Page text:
Overall Viability (Business Unit, Financial, Strategy, Organization): Because most ERP systems are used for 10 or more years, vendor and product viability and risk remain important criteria. However, although the vendor's viability is important, it should not overshadow product fit, vendor expertise, TCO, and service and support. Several of the vendors included in this Magic Quadrant are smaller companies, and, although there are some viability concerns, all other factors being equal, viability alone should not preclude users from considering these vendors. Many smaller vendors have been profitable and in business for many years, and most actually suffered less from the economic climate from 2010 to 2012 than some of the large vendors did. While their revenue may not be in line with large megavendors, their overall persistence in successfully serving their target markets over a number of years, and the size and stability of their existing customer bases, merit their consideration.
The intensive acquisition activities of the past few years have shown that ERP systems whose architectures are not dated, and that have an active user base of a certain size, are not automatically taken off the market. The products are still sold, even when the vendor is taken over by a competitor with an overlapping offering, although the speed of innovation and the investments into the acquired product might be negatively impacted. (For further information on ERP acquisitions, see "Managing Vendor Risk: It's Not the Software Vendor You Should Worry About, It's the Product" and "Where All the Midmarket ERP Vendors Have Gone" [Note: These documents have been archived; some of their content may not reflect current conditions].) Therefore, the Overall Viability criterion has a medium weighting.
Sales Execution/Pricing: Pricing and sales execution are significant differentiators in the midmarket ERP segment. ERP systems whose core market is in the upper midmarket or large enterprise space are often significantly more expensive in terms of TCO. Although even high discounts on license fees can often be negotiated, other important cost factors (such as rates for consultants and maintenance rates) are less flexible. Several vendors have huge portfolios of additional components (such as PLM, CRM and SCM), but the prices for these components are often much higher than the core ERP licenses. Many midmarket firms realize this after they have made a significant investment of time and resources in deploying the ERP system, expecting, but not finding, similar pricing on extended components once their evolving requirements demand them. Ease of buying is important for midmarket companies that cannot afford to install complete teams for the selection and negotiation process. Most of the vendors in this research do a huge portion of their business through an indirect channel, and the development and sustainability of the channel is an equally important factor. Finally, license models that offer options for different types of users (for example, not requiring a full license for information-only users) help companies build a more user-centric ERP strategy. For these reasons, the Sales Execution/Pricing criterion has a high weighting.
Market Responsiveness/Record: Midmarket ERP is a slowly evolving market. Most solutions have been around for more than 10 years, and, in some cases, the roots of the systems date back 20 or more years. Because of this level of maturity, market responsiveness is less important for the core ERP functionality, so the Market Responsiveness/Record criterion has a low weighting.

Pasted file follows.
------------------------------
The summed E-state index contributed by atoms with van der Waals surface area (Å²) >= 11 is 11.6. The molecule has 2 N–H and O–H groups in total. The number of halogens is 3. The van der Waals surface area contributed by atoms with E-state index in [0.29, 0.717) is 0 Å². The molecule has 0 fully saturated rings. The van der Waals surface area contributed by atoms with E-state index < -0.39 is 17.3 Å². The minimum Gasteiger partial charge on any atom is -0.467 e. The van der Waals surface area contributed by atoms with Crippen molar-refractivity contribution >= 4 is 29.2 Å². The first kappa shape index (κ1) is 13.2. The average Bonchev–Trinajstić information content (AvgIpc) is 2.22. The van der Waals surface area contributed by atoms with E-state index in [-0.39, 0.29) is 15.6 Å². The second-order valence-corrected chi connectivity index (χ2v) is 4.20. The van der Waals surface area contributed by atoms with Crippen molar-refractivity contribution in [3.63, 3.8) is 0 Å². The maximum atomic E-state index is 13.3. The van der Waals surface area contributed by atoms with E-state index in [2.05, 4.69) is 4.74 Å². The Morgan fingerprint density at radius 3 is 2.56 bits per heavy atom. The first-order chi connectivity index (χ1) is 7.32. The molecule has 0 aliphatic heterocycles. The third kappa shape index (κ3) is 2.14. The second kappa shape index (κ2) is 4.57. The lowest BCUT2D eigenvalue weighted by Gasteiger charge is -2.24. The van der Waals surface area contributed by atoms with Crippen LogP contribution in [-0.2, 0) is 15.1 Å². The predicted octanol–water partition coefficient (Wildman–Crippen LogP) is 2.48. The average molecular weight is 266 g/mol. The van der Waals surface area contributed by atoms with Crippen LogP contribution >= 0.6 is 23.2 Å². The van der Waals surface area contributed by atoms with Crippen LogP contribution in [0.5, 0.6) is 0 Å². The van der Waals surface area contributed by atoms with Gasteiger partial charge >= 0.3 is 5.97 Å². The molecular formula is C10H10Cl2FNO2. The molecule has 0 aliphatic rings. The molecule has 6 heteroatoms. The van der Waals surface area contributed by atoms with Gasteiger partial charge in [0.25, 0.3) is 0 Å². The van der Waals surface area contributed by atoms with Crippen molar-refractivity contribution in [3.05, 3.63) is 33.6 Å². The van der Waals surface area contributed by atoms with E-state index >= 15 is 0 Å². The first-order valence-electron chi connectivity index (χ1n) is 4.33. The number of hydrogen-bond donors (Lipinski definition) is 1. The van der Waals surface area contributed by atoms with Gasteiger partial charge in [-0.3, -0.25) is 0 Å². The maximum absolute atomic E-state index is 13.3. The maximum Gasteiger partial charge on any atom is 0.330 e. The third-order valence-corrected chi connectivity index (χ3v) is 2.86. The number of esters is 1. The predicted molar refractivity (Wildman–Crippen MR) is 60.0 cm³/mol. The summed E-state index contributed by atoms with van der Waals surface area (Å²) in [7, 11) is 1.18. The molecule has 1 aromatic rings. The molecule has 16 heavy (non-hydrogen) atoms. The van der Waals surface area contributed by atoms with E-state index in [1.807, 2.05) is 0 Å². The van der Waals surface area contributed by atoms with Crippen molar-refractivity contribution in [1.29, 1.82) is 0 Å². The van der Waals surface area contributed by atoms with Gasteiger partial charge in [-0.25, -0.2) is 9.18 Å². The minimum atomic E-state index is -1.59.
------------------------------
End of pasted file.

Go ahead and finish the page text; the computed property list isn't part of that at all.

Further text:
Marketing Execution: While important to market visibility, most of the vendors covered lack the means to be highly visible in multiple regions. Vendors that can afford to run global marketing campaigns suffer from the fact that the portion of their messaging that is focused on midmarket companies is often hidden under the highly visible, but generic, overall messaging targeted at the largest enterprises. Therefore, the Marketing Execution criterion has a low weighting.
Customer Experience: An ERP vendor's ability to build and exploit functionality to drive business value for the users, and to provide a good customer experience, are critical elements of a vendor's Ability to Execute. ERP systems touch almost all parts of a company, and the implementation of an ERP system is one of the most complex projects in many companies. Midmarket companies lack the workforce capacity to allow many business users to exclusively support the implementation; rather, the implementation work has to be done in addition to the daily workload (see "Midmarket Companies: Use These Criteria to Select an ERP System With Low Total Cost of Ownership" [Note: This document has been archived; some of its content may not reflect current conditions]). Vendors with a long track record in the midmarket have designed and built their systems and implementation tools to overcome their customers' resource constraints, and their consultants and professional services are well-acquainted with this limitation. The lower level of specialization that is typically prevalent in midmarket IT organizations requires support organizations on the vendor side that can deliver technical and business support efficiently, and flexibly fill gaps in skills and resources for their customers. For international deployments, it is important that this level of quality and ability is equally present in all regions where the systems are available, either directly or through the partner channel. For these reasons, the Customer Experience criterion has a high weighting.